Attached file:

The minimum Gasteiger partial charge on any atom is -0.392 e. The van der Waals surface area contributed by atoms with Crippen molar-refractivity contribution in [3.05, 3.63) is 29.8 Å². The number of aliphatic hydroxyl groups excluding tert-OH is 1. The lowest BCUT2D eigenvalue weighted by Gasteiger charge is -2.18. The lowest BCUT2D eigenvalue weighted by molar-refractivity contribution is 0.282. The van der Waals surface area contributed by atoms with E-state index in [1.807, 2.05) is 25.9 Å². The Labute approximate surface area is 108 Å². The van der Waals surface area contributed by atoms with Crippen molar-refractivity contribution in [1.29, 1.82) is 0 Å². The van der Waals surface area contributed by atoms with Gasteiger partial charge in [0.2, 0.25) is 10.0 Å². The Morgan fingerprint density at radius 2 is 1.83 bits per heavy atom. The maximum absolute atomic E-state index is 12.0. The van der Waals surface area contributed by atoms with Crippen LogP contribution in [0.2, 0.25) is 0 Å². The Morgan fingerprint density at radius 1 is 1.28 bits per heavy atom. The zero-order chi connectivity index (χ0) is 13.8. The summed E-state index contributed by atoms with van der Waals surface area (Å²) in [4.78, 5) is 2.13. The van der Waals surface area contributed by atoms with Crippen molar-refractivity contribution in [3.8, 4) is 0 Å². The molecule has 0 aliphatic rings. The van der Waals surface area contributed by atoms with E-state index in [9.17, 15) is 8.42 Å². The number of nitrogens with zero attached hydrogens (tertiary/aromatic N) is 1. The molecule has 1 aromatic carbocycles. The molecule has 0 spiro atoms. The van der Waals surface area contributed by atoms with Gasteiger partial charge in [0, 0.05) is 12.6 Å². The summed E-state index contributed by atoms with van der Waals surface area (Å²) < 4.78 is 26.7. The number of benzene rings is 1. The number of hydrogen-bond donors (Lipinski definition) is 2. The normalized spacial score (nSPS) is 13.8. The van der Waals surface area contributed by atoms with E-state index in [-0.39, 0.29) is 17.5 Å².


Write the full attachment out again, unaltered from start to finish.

The minimum Gasteiger partial charge on any atom is -0.392 e. The van der Waals surface area contributed by atoms with Crippen molar-refractivity contribution in [3.05, 3.63) is 29.8 Å². The number of aliphatic hydroxyl groups excluding tert-OH is 1. The lowest BCUT2D eigenvalue weighted by Gasteiger charge is -2.18. The lowest BCUT2D eigenvalue weighted by molar-refractivity contribution is 0.282. The van der Waals surface area contributed by atoms with E-state index in [1.807, 2.05) is 25.9 Å². The Labute approximate surface area is 108 Å². The van der Waals surface area contributed by atoms with Crippen molar-refractivity contribution in [1.29, 1.82) is 0 Å². The van der Waals surface area contributed by atoms with Gasteiger partial charge in [0.2, 0.25) is 10.0 Å². The Morgan fingerprint density at radius 2 is 1.83 bits per heavy atom. The maximum absolute atomic E-state index is 12.0. The van der Waals surface area contributed by atoms with Crippen LogP contribution in [0.2, 0.25) is 0 Å². The Morgan fingerprint density at radius 1 is 1.28 bits per heavy atom. The zero-order chi connectivity index (χ0) is 13.8. The summed E-state index contributed by atoms with van der Waals surface area (Å²) in [4.78, 5) is 2.13. The van der Waals surface area contributed by atoms with Crippen molar-refractivity contribution in [3.8, 4) is 0 Å². The molecule has 0 aliphatic rings. The van der Waals surface area contributed by atoms with E-state index in [9.17, 15) is 8.42 Å². The number of nitrogens with zero attached hydrogens (tertiary/aromatic N) is 1. The molecule has 1 aromatic carbocycles. The molecule has 0 spiro atoms. The van der Waals surface area contributed by atoms with Gasteiger partial charge in [0, 0.05) is 12.6 Å². The summed E-state index contributed by atoms with van der Waals surface area (Å²) < 4.78 is 26.7. The number of benzene rings is 1. The number of hydrogen-bond donors (Lipinski definition) is 2. The normalized spacial score (nSPS) is 13.8. The van der Waals surface area contributed by atoms with E-state index in [-0.39, 0.29) is 17.5 Å².